Auranagbad: Pharma. D students go on hunger strike

Medical students who are studying the Pharma. D course have been on a hunger strike since the last four days protesting against the pharma. D course and they have put forth several demands. The students decided to go on the hunger strike after the government did not give a response, even though, there had written letters which had expressed their grievances

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Students studying at the Government College of Pharmacy (Aurangabad) have been on a hunger strike since January 01. The main concern of the students is that they do not get jobs after finishing this course. So far, the government hospital authorities have not come forward to speak with them.

The key demands of the Pharma. D students are as follows:

  • To create Clinical Pharmacist post in government hospitals.
  • To start monthly stipend for the interns
  • Appoint full-time teachers for the Pharma. D course.
  • Register the Pharma D. degree as a legitimate degree with the Medical Council of India.

 

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The Pharma D. course was introduced as postgraduate course by the Pharmacy Council of India in 2008. In 2012, Aurangabad and Amravati’s government medical colleges started this course. It has been six years, but syllabus hasn’t been decided upon. That is why, the future of these students is in trouble.

The students wrote letters to the government, the health ministry, their principal, yet they did not receive any response. The students have gone on a hunger strike to protest against the inaction taken by the authorities. Around 160 students have participated in this strike. They have been on a hunger strike since four days. They have been protesting outside Aurangabad’s regional commissioner’s office.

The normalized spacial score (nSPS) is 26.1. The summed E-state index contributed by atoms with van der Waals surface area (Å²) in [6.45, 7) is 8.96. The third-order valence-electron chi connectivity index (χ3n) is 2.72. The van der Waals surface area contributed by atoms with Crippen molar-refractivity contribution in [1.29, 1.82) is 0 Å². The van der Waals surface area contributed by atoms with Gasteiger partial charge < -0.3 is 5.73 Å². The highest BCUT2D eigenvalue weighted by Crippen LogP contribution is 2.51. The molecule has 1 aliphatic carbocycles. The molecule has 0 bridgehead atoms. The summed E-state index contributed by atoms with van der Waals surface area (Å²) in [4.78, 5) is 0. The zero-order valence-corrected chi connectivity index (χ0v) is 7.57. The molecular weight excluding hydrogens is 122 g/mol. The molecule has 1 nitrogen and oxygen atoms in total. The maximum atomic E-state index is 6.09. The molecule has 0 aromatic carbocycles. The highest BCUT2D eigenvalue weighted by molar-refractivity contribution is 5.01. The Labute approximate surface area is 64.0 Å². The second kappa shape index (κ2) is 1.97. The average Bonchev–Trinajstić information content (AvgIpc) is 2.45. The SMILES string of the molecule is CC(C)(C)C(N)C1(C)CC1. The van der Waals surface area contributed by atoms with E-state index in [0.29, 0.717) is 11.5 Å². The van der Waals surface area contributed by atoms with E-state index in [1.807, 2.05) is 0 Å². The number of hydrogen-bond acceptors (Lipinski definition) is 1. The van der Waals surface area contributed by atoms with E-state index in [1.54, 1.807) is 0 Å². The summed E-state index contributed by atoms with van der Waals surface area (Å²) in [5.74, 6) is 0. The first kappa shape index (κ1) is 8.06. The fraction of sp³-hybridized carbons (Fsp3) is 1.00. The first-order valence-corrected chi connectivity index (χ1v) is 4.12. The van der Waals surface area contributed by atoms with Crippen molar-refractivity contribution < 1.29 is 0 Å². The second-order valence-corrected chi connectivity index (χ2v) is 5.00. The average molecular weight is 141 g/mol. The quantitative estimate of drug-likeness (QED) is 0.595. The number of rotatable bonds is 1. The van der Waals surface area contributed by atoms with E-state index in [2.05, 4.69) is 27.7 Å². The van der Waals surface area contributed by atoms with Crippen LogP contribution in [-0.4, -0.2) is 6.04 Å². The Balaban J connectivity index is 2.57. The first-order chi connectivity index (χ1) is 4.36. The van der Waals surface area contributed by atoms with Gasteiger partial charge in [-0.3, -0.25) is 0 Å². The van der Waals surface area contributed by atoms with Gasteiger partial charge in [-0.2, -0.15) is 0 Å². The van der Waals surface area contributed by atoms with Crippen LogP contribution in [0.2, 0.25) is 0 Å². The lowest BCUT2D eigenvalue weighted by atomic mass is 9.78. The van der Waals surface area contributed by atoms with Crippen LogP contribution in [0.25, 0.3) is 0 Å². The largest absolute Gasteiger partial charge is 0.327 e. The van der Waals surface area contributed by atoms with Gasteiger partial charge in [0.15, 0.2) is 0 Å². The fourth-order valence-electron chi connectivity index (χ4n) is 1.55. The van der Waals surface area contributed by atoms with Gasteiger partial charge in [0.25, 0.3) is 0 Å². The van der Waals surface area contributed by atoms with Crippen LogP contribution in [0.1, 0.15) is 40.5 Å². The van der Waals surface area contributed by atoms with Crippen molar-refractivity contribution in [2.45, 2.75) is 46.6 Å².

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While speaking to My Medical Mantra, Pharmacy College’s Professor Sachin Gadekar, stated, “Around 300 students are studying the Pharma D. at the government pharmacy college’s in Amravati and Aurangabad. In India there are 243 pharma colleges in total, wherein around 42,000 students are currently studying the Pharma D. course. Students do not get a job even after studying this course. That is why their future looks bleak.”

He added, “Time and again students also wrote a letter to the government to decide upon a uniformed syllabus, but nothing materialised. This is the fifth day of the strike, we have also written letters to the Prime Minister’s Office (PMO)  and the central health department, but we still haven’t received a response. We will continue our strike until our demands are not met with.”

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Maharashtra Pharmacy Council President and Pharmacy Council of India member, Vijay Patil, said, “After graduating, pharmacy students start working as employees in medical stores. They give prescriptions based on what the doctors have written, but students who have learnt through the Pharma. D course are aware about medications need to be provided based on the symptoms of this illness, such students possess this additional knowledge. I have written a letter to the Medical Council of India to fulfil the demand put forth by the students.”

“The government and primary health centres should start a clinical pharmacist course so that they can work.”

Kailash Tandel, President of the Maharashtra Registered Pharmacist Association said, “If the government cannot provide education and employment to the students, then the government should discontinue this course.”

 

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